Harrington zoning in on Turnberry three-peat


PHILIP REIDon how the defending champion is not happy to just win a major, he has to understand how he did it

THE ZONE. How do you describe what it’s like to be in the zone? Pádraig Harrington reckons that in his entire professional career, the number of times he has ever entered that mystical place amounts to no more than three or four. Not even a handful.

Of course, he wishes it were more. But he can’t plan it. Nobody can. You can’t just press a button and let it happen. All you can do is embrace the moment if, or when, it arrives.

Recently, he read a book, The Art of Learning: A Journey in the Pursuit of Excellence by Josh Waitzkin. The author’s name should ring a bell. Waitzkin was the chess prodigy in Searching for Bobby Fischer – the book that was made into a film – who decided sitting in front of a chessboard was not for him and took up martial arts.

Harrington can relate to Waitzkin. “He says in the book, which is phenomenal, that he got to such a standard in Taekwando,” says Harrington, “that, when he got in the zone, he was able to see the guy blink and know what his opponent was going to do, that it was (all) in slow motion. To him, he wasn’t aware of going in slow motion, but he had time . . . (like) a soccer player, when he is having a good day, will tell you he had so much time, he is just seeing it quicker. The time is the same, but his perception of time changes.

“And (being) in the zone is seeing things so much better. The hardest thing about being in the zone in golf is that you have loads of time to get yourself out of it, so you have to be aware, once you are in it, just to run with it.”

There are many professional sportsmen, not just golfers, who couldn’t care less how they got into the zone. Or why. Harrington, his mind always seeking answers, would rather know. “I’m very complicated into what is happening. I’m trying to understand the whole process so I can control it . . . I probably wouldn’t be able to accept performing (well) without knowing why . . . I don’t think I would enjoy winning if I didn’t know why I was winning. I think the ultimate satisfaction of winning is understanding how I got there. Unfortunately, while I admire it, I pay very little respect to somebody who wins without knowing why.”

Harrington’s complexity might explain why he would tinker with his swing, a trait that has been with him all through his amateur days and on into a professional career that has seen him become Europe’s standard bearer in the majors these last few years. Three majors – two British Opens (2007 and 2008) and one US PGA (2008) – provide the silverware to prove it has all be worth it.

Tomorrow, Harrington will fly over to Turnberry in south-west Scotland by helicopter – a trip that will take little more than half an hour from his home in the foothills of the Dublin mountains to the house he has rented beside the links and which will be home for the next eight days or so – and will seek to become the first player since Australia’s Peter Thomson to win three successive British Open championships.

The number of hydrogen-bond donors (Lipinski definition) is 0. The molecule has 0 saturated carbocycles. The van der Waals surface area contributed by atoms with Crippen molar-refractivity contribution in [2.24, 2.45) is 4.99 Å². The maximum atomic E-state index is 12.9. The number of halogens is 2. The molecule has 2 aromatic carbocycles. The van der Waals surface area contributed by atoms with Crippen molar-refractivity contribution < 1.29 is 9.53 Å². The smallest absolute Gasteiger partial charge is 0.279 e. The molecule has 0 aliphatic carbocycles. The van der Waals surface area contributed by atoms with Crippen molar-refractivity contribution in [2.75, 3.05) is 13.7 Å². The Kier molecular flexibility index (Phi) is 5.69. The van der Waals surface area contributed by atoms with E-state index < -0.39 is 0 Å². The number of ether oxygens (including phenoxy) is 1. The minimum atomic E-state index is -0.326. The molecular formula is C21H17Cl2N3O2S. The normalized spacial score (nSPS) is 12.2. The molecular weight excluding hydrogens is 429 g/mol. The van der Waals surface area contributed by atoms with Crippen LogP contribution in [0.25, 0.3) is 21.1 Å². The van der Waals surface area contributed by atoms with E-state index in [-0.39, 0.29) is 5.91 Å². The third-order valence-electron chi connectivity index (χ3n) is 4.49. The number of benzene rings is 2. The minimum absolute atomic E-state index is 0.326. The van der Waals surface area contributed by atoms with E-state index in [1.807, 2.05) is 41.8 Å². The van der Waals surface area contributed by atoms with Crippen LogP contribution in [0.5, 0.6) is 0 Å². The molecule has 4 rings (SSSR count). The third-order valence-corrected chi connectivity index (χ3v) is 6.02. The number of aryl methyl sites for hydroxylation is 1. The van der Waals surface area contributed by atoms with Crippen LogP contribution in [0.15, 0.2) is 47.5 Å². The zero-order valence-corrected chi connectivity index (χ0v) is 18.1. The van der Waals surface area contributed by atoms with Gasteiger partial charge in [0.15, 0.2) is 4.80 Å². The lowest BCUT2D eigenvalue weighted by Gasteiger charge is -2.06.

Of that quest for what the Americans might call a three-peat, Harrington acknowledges, “it would be very special for it to happen. But, again, I am realistic about these things and am looking at it in an overall context. I want to compete in many majors going forward. I want to win more majors. The idea that it has to be the next one is not how I go about things. If I compete in the next five Opens, I’ll try to get myself right in there and win two of them. It doesn’t have to be this year . . . I know it would be remarkable in terms of it not having been done since Peter Thomson. But there’s no point in me focusing on that. If it happens, I’ll be singing from the rooftops. But there’s no point on me focusing on the extra one tournament.”

In Harrington’s house, the evidence of his major hauls are never far from the eye. The replica of the huge Wanamaker Trophy (for winning the US PGA) is positioned in the hallway just inside the door. The Claret Jugs are on the kitchen table. He has room for more if, or when, the times comes.

So, can he win the Open again this year? Honest as the day is long, Harrington replies, “I’ve got to tell myself that, in my head, yes . . . you know, I felt good walking to the first tee at Bethpage (in the US Open) and that’s the sort of thing I want to have going into the Open. That’s what I’ve had the last two and a half years in majors, that peace on a Wednesday evening that you feel like you’ve done all you can and you’re ready to go.”

A time when the mind is clear, and ready to get into that zone again? Perhaps.